• To not bemoan what you don’t have.
  • To not let lack of money ruin your sense of peace.
  • To create your own safe place.
  • To understand that there is nothing about dying that is undignified.Whatever the cruelties that old age and sickness impose on you, they have nothing to do with dignity.
  • That regardless of anything Rosie’s amazing spirit shone through adversity and kept us laughing and on our toes until the very end.
  • That just being there and holding someone’s hand is the most important thing in the world.
  • That old age never compromises a mischievous fun-loving spirit.
  • That when you look at older women understand that they have lived every age and their entire being is comprised of that. They have been daughters, sisters, lovers, wives, girlfriends, adventurers, nurturers. They’ve loved and they’ve lost.
  • That love can make you do things you never thought you could.
  • I  believe that Rosie’s spirit lives all around me and is a part of me.

I hope that wherever my mother is, it’s as peaceful as 371 Lakeshore Road West, Port Credit.

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Filed under Conversations with My Mother, Random Musing

Dying isn’t for the faint of heart

The truth is that dying hurts. It hurts for the person who is dying and it hurts for the people around that person.  I’ve learned that it’s hard watching the body of a person with an alert, active mind, slowly fall apart. I don’t know because I haven’t experienced it first hand, but I imagine it’s equally as hard to watch someone lose their mind to illness. It doesn’t matter if you lose someone who is young or old, loss possesses a unique sorrow for each and every one of us.

It’s true what they say…that you go through stages. From the time I could first remember I dreaded the thought of losing my mother. I swear I used to worry about it in bed when I was eight years old and I would pray to god that nobody in my family would die. And then I would list all of their names and if I missed anyone  I took that as an omen of doom. I was prone to suspicion as a kid and these thoughts plagued my small mind.

Now years later that I’m faced with it I’m thankful for the stages…because they’re true. I think you have these stages because letting go of someone is a process. It forces you to focus on now. More importantly it forces you to focus on your heart and your mind.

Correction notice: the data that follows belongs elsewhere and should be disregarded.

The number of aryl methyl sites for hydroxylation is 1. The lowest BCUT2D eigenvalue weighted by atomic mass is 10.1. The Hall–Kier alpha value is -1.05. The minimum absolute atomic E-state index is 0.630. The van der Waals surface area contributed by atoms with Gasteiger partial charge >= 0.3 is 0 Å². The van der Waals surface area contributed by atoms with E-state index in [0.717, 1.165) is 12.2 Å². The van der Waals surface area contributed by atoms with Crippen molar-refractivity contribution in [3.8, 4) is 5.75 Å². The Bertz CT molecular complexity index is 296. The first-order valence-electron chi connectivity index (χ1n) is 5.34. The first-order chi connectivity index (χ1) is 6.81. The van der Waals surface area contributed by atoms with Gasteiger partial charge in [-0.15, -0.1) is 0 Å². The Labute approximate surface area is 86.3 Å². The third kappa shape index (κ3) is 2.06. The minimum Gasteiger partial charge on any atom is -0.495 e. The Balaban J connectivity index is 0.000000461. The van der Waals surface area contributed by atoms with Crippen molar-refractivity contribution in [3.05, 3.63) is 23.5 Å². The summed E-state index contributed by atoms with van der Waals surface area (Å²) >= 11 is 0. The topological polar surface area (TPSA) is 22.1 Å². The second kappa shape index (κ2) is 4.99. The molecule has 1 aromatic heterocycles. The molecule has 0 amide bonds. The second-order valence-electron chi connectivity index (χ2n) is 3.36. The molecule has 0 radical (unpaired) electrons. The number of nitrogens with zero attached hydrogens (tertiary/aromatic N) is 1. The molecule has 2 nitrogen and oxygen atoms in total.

I am visiting my mom right now in my old home town where I grew up. She stayed and I left. This is something I think about a lot. When I wander around at night after visiting her in the hospital I feel the memories of this place where I grew up collapse into a single evocation of so many moments and feelings in my life. I feel the past pulling me as hard as the present.

My mom says to me that she likes to be with her memories. I wonder if this is her way of letting go.

The thingI like about her at this stage in her life is her honesty.  I like very much that she talks directly about dying. About the things she is facing. About the finality of her life. About the fact that she just isn’t into this anymore.  I don’t know if this is courage or just the honest truth spoken plainly by a dying woman. But I feel it is helping to prepare me.

The other things I worry about are that people won’t see beyond her body. That she will be consigned to the invisibility of old age. I want them to see the rich life she has led. Her sorrow and her joy. Her love and her broken heartedness. The young dutch girl, the married woman, the mother, the wife, the friend the dancer, the harmonica player, the laugher, the prankster.

That’s what I worry about.

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Filed under Conversations with My Mother, Random Musing